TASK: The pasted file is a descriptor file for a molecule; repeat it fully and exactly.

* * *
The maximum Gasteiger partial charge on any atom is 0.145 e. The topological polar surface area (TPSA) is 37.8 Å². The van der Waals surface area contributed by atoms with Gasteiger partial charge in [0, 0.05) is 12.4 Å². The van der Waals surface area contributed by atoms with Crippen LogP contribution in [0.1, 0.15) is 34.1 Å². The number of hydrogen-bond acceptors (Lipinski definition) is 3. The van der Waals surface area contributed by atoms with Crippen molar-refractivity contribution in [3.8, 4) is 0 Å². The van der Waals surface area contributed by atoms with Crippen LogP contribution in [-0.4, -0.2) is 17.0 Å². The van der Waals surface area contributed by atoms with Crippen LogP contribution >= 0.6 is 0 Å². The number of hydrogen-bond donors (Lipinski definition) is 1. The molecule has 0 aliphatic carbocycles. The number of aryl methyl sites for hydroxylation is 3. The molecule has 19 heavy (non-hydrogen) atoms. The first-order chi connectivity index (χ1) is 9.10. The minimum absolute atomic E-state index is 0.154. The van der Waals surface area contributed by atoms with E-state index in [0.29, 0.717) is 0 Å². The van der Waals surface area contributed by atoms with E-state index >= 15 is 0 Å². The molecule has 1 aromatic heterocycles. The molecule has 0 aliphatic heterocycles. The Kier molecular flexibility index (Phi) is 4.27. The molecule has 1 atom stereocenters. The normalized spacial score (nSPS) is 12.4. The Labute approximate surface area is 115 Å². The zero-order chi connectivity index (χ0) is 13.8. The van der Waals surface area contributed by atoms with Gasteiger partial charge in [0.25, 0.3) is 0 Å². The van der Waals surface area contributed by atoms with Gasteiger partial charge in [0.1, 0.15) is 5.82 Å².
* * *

The maximum Gasteiger partial charge on any atom is 0.145 e. The topological polar surface area (TPSA) is 37.8 Å². The van der Waals surface area contributed by atoms with Gasteiger partial charge in [0, 0.05) is 12.4 Å². The van der Waals surface area contributed by atoms with Crippen LogP contribution in [0.1, 0.15) is 34.1 Å². The number of hydrogen-bond acceptors (Lipinski definition) is 3. The van der Waals surface area contributed by atoms with Crippen molar-refractivity contribution in [3.8, 4) is 0 Å². The van der Waals surface area contributed by atoms with Crippen LogP contribution in [-0.4, -0.2) is 17.0 Å². The van der Waals surface area contributed by atoms with Crippen LogP contribution >= 0.6 is 0 Å². The number of hydrogen-bond donors (Lipinski definition) is 1. The molecule has 0 aliphatic carbocycles. The number of aryl methyl sites for hydroxylation is 3. The molecule has 19 heavy (non-hydrogen) atoms. The first-order chi connectivity index (χ1) is 9.10. The minimum absolute atomic E-state index is 0.154. The van der Waals surface area contributed by atoms with E-state index in [0.29, 0.717) is 0 Å². The van der Waals surface area contributed by atoms with E-state index >= 15 is 0 Å². The molecule has 1 aromatic heterocycles. The molecule has 0 aliphatic heterocycles. The Kier molecular flexibility index (Phi) is 4.27. The molecule has 1 atom stereocenters. The normalized spacial score (nSPS) is 12.4. The Labute approximate surface area is 115 Å². The zero-order chi connectivity index (χ0) is 13.8. The van der Waals surface area contributed by atoms with Gasteiger partial charge in [0.25, 0.3) is 0 Å². The van der Waals surface area contributed by atoms with Gasteiger partial charge in [0.1, 0.15) is 5.82 Å².